If you are biologically male does that mean that you are a man? And if your biological sex is female does that make you a woman? Most people would unhesitatingly answer yes to both questions. But are they right to do so? Perhaps the key question is this: does an individual’s (biological) sex determine that individual’s gender?
Trying to answer that question inevitably leads into hotly-contested scientific, political and social debates—a lot rides on how we view the relationship between sex and gender. Gender essentialists (or determinists) maintain that fundamental differences between the biological sexes are responsible for the gender differences between men and woman: women are wired to like pink, are more nurturing, more passive, less spatially aware, etc.; men are wired to prefer blue, are less emotionally aware, more aggressive, better at reading maps, etc. Whether the different wiring between men and women is biological or evolutionary is less significant than the broader point essentialists make: men and women are different in ways that simply cannot be got around. And from that potentially follows arguments as to why women are better suited for, say, caring professions or parenthood, while men make, say, more natural engineers or leaders. Although not an inevitable consequence of gender essentialism, the theory has proved convenient to those who wish to justify ‘traditional’ gender roles and, in some cases, gender inequality.
Social constructionists, on the other hand, argue that gender is socially and culturally constructed rather than biologically determined. The overwhelming majority of gender differences, in this view, have nothing to do with biology and a lot to do with social and cultural influences: upbringing, family, social conventions, media, and so on. Are women biologically wired for parenthood in ways that men are not? No, answer constructionists: if we give baby dolls as presents to girls and toy cars as presents to boys, if advertising, films and television tend to present women as homemakers and men in roles of action out in the world, then men and women are being socially and culturally conditioned to assume certain roles which are then mistakenly thought to be natural.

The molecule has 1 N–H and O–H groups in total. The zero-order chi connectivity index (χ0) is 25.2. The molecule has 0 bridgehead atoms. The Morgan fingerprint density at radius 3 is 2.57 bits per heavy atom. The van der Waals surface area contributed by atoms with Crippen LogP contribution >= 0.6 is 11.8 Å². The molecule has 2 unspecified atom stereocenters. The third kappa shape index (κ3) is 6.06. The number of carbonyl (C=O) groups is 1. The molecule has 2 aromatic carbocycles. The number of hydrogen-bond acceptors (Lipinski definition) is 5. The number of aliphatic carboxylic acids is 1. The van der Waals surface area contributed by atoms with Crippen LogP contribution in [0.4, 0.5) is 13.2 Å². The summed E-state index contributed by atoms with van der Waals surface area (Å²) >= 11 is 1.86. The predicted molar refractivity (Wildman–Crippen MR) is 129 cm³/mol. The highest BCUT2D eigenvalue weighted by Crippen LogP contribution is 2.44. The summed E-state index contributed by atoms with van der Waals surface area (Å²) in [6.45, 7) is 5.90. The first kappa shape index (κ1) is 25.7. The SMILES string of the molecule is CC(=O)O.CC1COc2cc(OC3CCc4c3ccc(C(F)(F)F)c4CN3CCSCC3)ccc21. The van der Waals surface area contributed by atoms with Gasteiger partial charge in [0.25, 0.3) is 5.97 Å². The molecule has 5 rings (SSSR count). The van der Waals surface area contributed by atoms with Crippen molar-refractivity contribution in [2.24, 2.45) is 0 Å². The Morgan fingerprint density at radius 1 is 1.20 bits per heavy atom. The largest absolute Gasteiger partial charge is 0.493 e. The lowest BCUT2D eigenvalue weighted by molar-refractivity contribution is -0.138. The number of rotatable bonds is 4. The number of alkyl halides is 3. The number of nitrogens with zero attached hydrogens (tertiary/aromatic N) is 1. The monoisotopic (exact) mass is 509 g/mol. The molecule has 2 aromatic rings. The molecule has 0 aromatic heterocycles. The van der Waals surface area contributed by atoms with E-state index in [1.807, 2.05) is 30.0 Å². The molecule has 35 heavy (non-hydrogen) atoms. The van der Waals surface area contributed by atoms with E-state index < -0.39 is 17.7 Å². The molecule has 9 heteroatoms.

The debate may well elude a definitive verdict. For example, the question of why girls ‘prefer’ pink and boys blue has received some attention in recent years, with evolutionary reasons suggested as an explanation: our female ancestors needed to be proficient at gathering berries; men were hunting under blue skies. This does not account, however, for the conventional belief a century ago that pink was a more suitable colour for boys and blue for girls. Nor does it account for the findings of other research suggesting no colour preference can be detected in children under the age of two.
As Natasha Walter has pointed out in a thoughtful critique of essentialism in Living Dolls: The Return of Sexism (London: Virago, 2010)—within the context of her wider and intelligent analysis of and attack on the pervasiveness of sexism—what is particularly interesting about the debate is the way the media tend to seize on evidence that lends support to the essentialist argument, while largely ignoring research supporting the constructionist position. The mainstream and popular media (not, of course, immune to sexism—Page 3 of The Sun being only the most egregious example—and, like the worlds of politics and science, largely male-dominated) may well have too much invested in a theory of fundamental, essentialist gender differences to countenance any other possibility. And perhaps it is for this reason that more widely it is often regarded as simple ‘common sense’ that men and women, whether through differently-wired brains or hormonal differences, are fundamentally different, even to the point that they begin to resemble alien species, as the title of John Gray’s best-selling and specious Men are from Mars, Women are from Venus (1992) has suggested. Gray’s book and his many follow-ups are almost certainly the best-known and most popular example of gender essentialism.